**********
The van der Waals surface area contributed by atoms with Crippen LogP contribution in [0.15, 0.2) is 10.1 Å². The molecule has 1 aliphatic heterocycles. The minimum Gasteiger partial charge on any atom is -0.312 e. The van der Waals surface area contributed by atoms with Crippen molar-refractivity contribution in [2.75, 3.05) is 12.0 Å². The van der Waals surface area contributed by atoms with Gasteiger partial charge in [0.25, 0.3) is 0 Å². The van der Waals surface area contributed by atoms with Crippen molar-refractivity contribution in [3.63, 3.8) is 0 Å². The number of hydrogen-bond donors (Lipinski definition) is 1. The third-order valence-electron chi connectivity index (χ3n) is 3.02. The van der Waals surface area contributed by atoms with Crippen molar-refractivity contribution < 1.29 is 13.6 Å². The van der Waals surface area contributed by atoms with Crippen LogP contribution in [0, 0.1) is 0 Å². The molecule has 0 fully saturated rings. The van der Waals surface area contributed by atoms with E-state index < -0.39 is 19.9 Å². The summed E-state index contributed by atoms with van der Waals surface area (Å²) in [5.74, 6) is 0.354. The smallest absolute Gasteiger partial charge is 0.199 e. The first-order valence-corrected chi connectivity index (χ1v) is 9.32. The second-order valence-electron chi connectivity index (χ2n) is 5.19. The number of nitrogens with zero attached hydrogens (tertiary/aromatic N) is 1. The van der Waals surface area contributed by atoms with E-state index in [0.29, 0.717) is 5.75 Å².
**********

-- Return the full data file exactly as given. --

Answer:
The van der Waals surface area contributed by atoms with Crippen LogP contribution in [0.15, 0.2) is 10.1 Å². The molecule has 1 aliphatic heterocycles. The minimum Gasteiger partial charge on any atom is -0.312 e. The van der Waals surface area contributed by atoms with Crippen molar-refractivity contribution in [2.75, 3.05) is 12.0 Å². The van der Waals surface area contributed by atoms with Gasteiger partial charge in [0.25, 0.3) is 0 Å². The van der Waals surface area contributed by atoms with Crippen molar-refractivity contribution in [3.63, 3.8) is 0 Å². The number of hydrogen-bond donors (Lipinski definition) is 1. The third-order valence-electron chi connectivity index (χ3n) is 3.02. The van der Waals surface area contributed by atoms with Crippen molar-refractivity contribution < 1.29 is 13.6 Å². The van der Waals surface area contributed by atoms with Crippen LogP contribution in [0, 0.1) is 0 Å². The molecule has 0 fully saturated rings. The van der Waals surface area contributed by atoms with E-state index < -0.39 is 19.9 Å². The summed E-state index contributed by atoms with van der Waals surface area (Å²) in [5.74, 6) is 0.354. The smallest absolute Gasteiger partial charge is 0.199 e. The first-order valence-corrected chi connectivity index (χ1v) is 9.32. The second-order valence-electron chi connectivity index (χ2n) is 5.19. The number of nitrogens with zero attached hydrogens (tertiary/aromatic N) is 1. The van der Waals surface area contributed by atoms with E-state index in [0.29, 0.717) is 5.75 Å².